We disagree with Commenter that EPA cannot take separate action on CAA section 110(a)(2)(D)(i)(II) prong 4. EPA interprets its authority under CAA section 110(k) as affording the Agency the discretion to approve, disapprove, or conditionally approve, individual elements of the Texas infrastructure and Transport submissions for the 2015 ozone NAAQS. EPA views discrete infrastructure SIP requirements, such as the requirements of 110(a)(2)(D)(i)(I) and (II), as severable from other infrastructure SIP elements and interprets section 110(k) as allowing it to act on individual severable elements or requirements in a SIP submission. In short, EPA has the discretion under CAA section 110(k) to act upon the various individual elements of a state's infrastructure SIP submission, separately or together, as appropriate. As stated in the proposal and earlier in this final action, EPA will address the remaining sub-elements (prongs 1, 2, and 4) of CAA section 110(a)(2)(D)(i) in a separate rulemaking action or actions.

Section 110(a)(2) (J)'s visibility requirements need not be addressed in this i-SIP because a state's requirements relating to visibility protection are not affected when EPA establishes or revises a NAAQS. The visibility sub-element of element (J), CAA section 110(a)(2)(J) is different than for prong 4; the revised NAAQS here does not give rise to additional visibility obligations that would be appropriate to address in an infrastructure SIP. Under 40 CFR part 51 subpart P, implementing the visibility requirements of CAA title I, part C, states are subject to requirements for reasonably attributable visibility impairment, new source review for possible impacts on air quality related values in Class I areas, and regional haze planning. These include timeframes for SIP submittals related to Start Printed Page 49665visibility requirements. See, e.g., 40 CFR 51.308(b) (establishing a deadline for initial SIPs to meet regional haze requirements of December 17, 2007). Our proposed action contains the relevant language regarding the visibility sub-element of element (J), and our rationale is not changing from the proposed action to this final action. As EPA recognized in the 2013 Infrastructure SIP Guidance, generally speaking, when the EPA establishes or revises a NAAQS, the visibility requirements under part C of title I of the CAA do not change. See Guidance at 54-55. There are no new visibility protection requirements under part C as a result of the revised NAAQS here. Therefore, there are no newly applicable visibility protection obligations pursuant to element (J) applicable in or to Texas, and this sub-element is therefore not being addressed in this action. For this reason, unlike prong 4, EPA does not intend to take action at a later time addressing this sub-element of element (J) for Texas in the context of infrastructure SIP requirements for the 2015 ozone NAAQS.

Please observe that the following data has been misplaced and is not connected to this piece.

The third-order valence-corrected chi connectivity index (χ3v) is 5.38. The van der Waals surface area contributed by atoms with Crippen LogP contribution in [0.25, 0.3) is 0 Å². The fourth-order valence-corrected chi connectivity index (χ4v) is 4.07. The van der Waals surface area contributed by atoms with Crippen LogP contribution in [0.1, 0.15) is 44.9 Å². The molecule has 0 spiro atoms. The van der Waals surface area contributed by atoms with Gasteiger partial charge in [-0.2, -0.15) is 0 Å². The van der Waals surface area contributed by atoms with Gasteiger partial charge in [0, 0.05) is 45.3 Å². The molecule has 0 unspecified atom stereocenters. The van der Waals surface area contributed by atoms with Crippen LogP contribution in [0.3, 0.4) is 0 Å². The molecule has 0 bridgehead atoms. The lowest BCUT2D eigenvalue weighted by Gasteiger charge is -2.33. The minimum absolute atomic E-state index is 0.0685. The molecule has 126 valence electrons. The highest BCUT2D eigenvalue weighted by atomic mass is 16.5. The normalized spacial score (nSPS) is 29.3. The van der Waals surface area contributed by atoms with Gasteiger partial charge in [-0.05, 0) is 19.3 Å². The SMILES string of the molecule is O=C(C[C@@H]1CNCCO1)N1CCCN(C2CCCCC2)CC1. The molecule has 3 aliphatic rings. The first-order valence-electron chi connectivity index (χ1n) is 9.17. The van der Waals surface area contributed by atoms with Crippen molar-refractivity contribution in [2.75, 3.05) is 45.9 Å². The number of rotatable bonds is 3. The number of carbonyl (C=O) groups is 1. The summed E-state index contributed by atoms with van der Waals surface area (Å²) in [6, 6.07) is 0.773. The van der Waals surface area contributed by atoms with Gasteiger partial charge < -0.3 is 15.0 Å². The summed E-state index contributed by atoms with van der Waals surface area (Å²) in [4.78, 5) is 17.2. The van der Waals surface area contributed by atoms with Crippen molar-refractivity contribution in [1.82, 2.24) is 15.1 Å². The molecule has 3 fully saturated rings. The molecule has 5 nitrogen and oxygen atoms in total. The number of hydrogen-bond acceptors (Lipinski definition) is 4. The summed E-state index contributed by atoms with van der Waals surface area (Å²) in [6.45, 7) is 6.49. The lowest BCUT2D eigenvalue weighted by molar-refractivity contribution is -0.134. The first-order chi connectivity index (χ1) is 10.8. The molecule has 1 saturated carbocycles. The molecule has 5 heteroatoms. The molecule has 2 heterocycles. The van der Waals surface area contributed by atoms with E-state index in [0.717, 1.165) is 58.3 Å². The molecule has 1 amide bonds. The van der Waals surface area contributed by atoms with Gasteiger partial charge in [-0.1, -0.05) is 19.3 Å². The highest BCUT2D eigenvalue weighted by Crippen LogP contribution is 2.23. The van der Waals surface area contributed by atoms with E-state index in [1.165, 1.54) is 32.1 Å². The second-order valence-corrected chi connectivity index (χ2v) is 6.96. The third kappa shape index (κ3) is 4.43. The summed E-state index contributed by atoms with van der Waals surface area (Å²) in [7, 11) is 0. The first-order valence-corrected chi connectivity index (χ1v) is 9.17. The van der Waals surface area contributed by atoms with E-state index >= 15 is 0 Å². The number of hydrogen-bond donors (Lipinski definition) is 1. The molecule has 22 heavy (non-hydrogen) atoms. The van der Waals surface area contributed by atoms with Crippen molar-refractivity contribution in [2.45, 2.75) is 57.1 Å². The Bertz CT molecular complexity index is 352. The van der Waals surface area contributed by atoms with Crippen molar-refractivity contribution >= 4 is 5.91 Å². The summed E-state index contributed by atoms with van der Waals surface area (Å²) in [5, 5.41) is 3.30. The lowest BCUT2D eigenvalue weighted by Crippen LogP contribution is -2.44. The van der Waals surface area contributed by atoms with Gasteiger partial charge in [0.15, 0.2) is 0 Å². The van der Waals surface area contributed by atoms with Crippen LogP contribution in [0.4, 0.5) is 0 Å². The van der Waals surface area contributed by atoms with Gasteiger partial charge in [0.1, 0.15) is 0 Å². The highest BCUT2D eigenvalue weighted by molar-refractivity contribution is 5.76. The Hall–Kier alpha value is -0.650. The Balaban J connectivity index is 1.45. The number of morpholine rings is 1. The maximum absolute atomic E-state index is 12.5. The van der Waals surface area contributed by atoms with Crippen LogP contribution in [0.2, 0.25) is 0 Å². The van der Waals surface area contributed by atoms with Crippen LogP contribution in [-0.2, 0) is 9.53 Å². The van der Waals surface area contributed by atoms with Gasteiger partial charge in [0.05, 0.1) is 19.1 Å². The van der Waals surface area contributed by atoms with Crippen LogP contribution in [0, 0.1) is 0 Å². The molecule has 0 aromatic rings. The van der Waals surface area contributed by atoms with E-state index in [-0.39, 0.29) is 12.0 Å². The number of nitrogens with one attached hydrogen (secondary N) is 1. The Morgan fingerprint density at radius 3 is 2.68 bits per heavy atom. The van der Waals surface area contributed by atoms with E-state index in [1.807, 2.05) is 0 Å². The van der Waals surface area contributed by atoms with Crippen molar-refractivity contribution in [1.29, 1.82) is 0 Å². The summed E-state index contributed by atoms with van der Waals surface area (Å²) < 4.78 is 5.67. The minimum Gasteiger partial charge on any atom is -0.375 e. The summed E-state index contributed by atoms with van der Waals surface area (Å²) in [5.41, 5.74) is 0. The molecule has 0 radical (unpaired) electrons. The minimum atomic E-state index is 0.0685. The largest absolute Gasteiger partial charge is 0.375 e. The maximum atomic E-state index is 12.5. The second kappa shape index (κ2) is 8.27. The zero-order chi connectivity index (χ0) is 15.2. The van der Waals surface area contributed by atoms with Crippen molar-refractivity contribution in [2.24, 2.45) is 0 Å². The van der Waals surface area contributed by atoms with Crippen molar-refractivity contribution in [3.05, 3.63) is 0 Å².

The lack of newly applicable obligations is not an exemption from meeting visibility requirements of the CAA. In fact, EPA, Texas, and other stakeholders have been engaged in a series of ongoing actions, rulemakings, and litigation related to the State's visibility obligations for the first regional haze planning period under subpart P. See generally EPA's Fourteenth Status Report on Remand, Texas v. EPA, No. 16-60118 (5th Cir. May 30, 2019) (briefly summarizing recent history of actions related to regional haze in Texas).[2] Furthermore, Texas and other states are in the process of developing SIPs for the second planning period, which are due to EPA July 31, 2021. See Final Rule, Protection of Visibility: Amendments to Requirements for State Plans (82 FR 3078, January 10, 2017). It is wholly appropriate for EPA to apply the 2013 Guidance here to conclude that in the absence of any new visibility obligations occasioned by the 2015 ozone NAAQS, Texas' infrastructure SIP need not address pre-existing visibility obligations already being addressed in those separate, ongoing actions.

Commenter also generally questions EPA's guidance that some elements in CAA section 110(a)(2) are to be included in infrastructure SIPs while the visibility sub-element of element (J), are not. EPA's views on the appropriate treatment of the various requirements of section 110(a)(2) are generally set out in the 2013 Guidance cited above. EPA has explained above the basis for its treatment of the prong 4 and the visibility sub-element of element (J) in this action, which is consistent with the Guidance as well as the facts and circumstances related to this revised NAAQS for Texas.

Comment: Commenter states that EPA must conduct a more detailed financial accounting of the State's finances and staffing needs. Commenter states that EPA cannot take the State's word and the onus should not be on the public to disprove the State's statements on financial security or staffing requirements. Commenter states that EPA is responsible for determining whether the State has the necessary staffing and funding to implement the SIP under section 110(a)(2)(E) and (L).